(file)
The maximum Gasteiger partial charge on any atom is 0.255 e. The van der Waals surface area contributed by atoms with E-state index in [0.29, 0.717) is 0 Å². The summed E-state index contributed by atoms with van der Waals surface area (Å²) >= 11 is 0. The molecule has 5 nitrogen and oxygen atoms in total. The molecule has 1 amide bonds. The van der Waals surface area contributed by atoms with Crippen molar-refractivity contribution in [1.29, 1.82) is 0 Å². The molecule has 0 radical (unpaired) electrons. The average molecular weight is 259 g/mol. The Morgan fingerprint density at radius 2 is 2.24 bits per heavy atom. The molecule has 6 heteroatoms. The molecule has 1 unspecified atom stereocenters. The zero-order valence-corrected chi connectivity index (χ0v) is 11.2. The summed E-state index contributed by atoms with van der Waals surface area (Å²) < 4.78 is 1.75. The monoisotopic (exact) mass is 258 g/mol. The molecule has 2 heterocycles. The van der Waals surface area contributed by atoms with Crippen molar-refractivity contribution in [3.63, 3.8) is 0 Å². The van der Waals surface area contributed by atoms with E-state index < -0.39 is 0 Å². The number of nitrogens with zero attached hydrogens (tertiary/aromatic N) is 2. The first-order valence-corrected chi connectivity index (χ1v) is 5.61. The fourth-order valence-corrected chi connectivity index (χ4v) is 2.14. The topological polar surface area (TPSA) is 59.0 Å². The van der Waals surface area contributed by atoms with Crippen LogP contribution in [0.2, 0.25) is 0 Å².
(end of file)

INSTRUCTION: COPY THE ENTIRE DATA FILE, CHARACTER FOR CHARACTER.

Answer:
The maximum Gasteiger partial charge on any atom is 0.255 e. The van der Waals surface area contributed by atoms with E-state index in [0.29, 0.717) is 0 Å². The summed E-state index contributed by atoms with van der Waals surface area (Å²) >= 11 is 0. The molecule has 5 nitrogen and oxygen atoms in total. The molecule has 1 amide bonds. The van der Waals surface area contributed by atoms with Crippen molar-refractivity contribution in [1.29, 1.82) is 0 Å². The molecule has 0 radical (unpaired) electrons. The average molecular weight is 259 g/mol. The Morgan fingerprint density at radius 2 is 2.24 bits per heavy atom. The molecule has 6 heteroatoms. The molecule has 1 unspecified atom stereocenters. The zero-order valence-corrected chi connectivity index (χ0v) is 11.2. The summed E-state index contributed by atoms with van der Waals surface area (Å²) < 4.78 is 1.75. The monoisotopic (exact) mass is 258 g/mol. The molecule has 2 heterocycles. The van der Waals surface area contributed by atoms with Crippen molar-refractivity contribution in [3.63, 3.8) is 0 Å². The van der Waals surface area contributed by atoms with E-state index < -0.39 is 0 Å². The number of nitrogens with zero attached hydrogens (tertiary/aromatic N) is 2. The first-order valence-corrected chi connectivity index (χ1v) is 5.61. The fourth-order valence-corrected chi connectivity index (χ4v) is 2.14. The topological polar surface area (TPSA) is 59.0 Å². The van der Waals surface area contributed by atoms with Crippen LogP contribution in [0.2, 0.25) is 0 Å².